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Village resident admits to embezzling millions

 

Last updated 1/15/2020 at 4:01pm | View PDF



A Hinsdale resident has admitted to misappropriating more than $65 million from individuals and financial institutions, according to a plea agreement filed Jan. 10 with District Judge Andrea Wood and provided by the United States Attorney’s Office for the Northern District of Illinois.

Sultan Issa, 46, pled guilty to wire fraud affecting a financial institution for perpetrating a scheme from 2010-17 “to defraud clients and financial institutions, and to obtain money and property from those clients and financial institutions by means of materially false and fraudulent pretenses, representations and promises,” reads the agreement.

Issa embezzled the majority of the funds in his capacity as certified public accountant and chief financial officer of a group of partnerships, corporations and trusts owned by a Chicago-area family. He forged a family member’s name on documents enabling him to transfer assets to accounts in his name, which then served as the basis for financial institutions to loan him money.

“Issa used the proceeds of the scheme to purchase and secure fraudulent loans relating to at least 25 residential properties in Illinois, Montana, Michigan, and Cabo San Lucas, Mexico; two private aircraft; four motor yachts; approximately 60 firearms; and assorted watches, jewelry and memorabilia,” the agreement states. “Issa deceived financial institutions and fraudulently caused them to provide him and entities under his ownership and control loan funds and extensions of credit totaling tens of millions of dollars.”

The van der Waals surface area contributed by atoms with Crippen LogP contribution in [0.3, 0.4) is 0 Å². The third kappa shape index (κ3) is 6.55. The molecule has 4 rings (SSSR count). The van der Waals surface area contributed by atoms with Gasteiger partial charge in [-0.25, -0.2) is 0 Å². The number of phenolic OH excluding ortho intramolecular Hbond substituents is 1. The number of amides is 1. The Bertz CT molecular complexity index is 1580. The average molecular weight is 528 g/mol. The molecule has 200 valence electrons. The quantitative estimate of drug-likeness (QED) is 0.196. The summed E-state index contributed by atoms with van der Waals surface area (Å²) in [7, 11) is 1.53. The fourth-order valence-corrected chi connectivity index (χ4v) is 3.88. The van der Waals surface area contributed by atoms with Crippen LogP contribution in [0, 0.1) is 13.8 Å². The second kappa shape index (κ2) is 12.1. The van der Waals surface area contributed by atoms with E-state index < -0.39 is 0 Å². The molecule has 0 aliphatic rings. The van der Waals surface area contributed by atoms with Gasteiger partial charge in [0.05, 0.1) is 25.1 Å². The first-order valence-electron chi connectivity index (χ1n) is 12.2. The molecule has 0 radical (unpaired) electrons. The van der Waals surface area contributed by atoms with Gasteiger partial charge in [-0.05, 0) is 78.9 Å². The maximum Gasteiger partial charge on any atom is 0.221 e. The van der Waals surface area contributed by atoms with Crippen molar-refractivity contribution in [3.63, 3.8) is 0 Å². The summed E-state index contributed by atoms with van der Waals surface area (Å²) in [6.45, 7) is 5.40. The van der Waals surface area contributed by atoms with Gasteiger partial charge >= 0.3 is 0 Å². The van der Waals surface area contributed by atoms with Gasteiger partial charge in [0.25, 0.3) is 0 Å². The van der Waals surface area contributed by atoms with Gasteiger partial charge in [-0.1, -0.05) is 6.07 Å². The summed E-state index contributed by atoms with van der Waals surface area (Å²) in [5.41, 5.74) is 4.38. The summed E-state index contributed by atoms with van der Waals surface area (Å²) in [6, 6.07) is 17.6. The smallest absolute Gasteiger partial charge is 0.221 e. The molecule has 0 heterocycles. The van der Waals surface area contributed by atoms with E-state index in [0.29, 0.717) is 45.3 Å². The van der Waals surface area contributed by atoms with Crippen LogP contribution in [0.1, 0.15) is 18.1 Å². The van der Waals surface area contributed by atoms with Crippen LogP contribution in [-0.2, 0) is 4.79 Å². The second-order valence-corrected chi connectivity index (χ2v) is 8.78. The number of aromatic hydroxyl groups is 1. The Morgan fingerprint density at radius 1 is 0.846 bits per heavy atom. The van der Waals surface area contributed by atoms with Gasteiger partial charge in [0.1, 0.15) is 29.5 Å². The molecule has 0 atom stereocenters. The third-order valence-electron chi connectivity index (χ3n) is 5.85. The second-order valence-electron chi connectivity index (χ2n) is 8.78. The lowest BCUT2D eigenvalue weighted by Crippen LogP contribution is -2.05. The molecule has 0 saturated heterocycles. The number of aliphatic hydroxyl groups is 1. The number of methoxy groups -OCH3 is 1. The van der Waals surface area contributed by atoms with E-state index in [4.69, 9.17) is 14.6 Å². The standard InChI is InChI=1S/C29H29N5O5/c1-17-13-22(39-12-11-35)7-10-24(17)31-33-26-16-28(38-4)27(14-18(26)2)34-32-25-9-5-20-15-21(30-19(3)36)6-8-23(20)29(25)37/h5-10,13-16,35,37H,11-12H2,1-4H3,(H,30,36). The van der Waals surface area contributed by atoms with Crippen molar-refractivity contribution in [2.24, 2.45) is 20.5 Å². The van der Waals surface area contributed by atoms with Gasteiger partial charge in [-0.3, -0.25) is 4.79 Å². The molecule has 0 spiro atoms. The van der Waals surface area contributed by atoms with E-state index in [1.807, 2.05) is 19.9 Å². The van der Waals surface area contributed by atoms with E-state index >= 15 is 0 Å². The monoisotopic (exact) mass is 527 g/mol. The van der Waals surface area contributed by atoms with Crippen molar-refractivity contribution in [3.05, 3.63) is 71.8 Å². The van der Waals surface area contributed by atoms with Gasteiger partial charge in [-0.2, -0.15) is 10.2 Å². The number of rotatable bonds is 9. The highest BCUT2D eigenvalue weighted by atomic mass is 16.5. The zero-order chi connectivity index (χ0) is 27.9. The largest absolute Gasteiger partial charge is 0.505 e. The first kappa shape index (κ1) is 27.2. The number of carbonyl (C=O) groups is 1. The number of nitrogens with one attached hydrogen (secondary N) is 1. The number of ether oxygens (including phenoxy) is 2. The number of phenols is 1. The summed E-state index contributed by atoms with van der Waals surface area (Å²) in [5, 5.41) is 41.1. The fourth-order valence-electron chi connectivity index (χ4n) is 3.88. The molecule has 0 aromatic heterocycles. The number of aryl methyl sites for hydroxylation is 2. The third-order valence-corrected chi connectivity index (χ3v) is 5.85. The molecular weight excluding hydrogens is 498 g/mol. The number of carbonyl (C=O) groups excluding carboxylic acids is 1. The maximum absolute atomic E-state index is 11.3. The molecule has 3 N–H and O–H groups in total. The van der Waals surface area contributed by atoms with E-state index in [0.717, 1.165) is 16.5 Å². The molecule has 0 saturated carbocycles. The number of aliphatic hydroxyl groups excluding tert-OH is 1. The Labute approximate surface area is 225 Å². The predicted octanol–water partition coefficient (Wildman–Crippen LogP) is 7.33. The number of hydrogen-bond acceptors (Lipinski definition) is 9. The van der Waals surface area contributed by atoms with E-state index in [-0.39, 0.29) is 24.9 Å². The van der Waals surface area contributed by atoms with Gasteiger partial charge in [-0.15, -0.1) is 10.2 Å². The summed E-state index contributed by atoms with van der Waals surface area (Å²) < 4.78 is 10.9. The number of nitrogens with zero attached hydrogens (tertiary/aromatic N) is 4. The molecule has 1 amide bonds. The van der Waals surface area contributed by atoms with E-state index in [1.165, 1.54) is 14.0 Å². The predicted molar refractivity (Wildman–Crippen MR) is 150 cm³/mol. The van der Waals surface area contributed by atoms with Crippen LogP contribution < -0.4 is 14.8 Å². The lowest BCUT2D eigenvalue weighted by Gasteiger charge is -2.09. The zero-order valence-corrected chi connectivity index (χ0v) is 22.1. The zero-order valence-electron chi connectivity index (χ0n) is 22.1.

Issa also solicited individual investors, promising to invest their funds but instead using them to benefit himself and his business entities, including the now defunct Global Luxury Imports, an auto dealership he owned in Burr Ridge. He used more than $15 million in the fraudulently obtained funds on the dealership, including purchasing the showroom and the cars, and covering employee salaries.

The offense carries a maximum sentence of 30 years in prison and a maximum fine of $1 million or twice the gross gain or gross loss resulting from the offense, whichever is greater.

Sentencing is scheduled for May 21.

Author Bio

Ken Knutson is associate editor of The Hinsdalean

Email: [email protected]
Phone: 630-323-4422, ext 103

 
 

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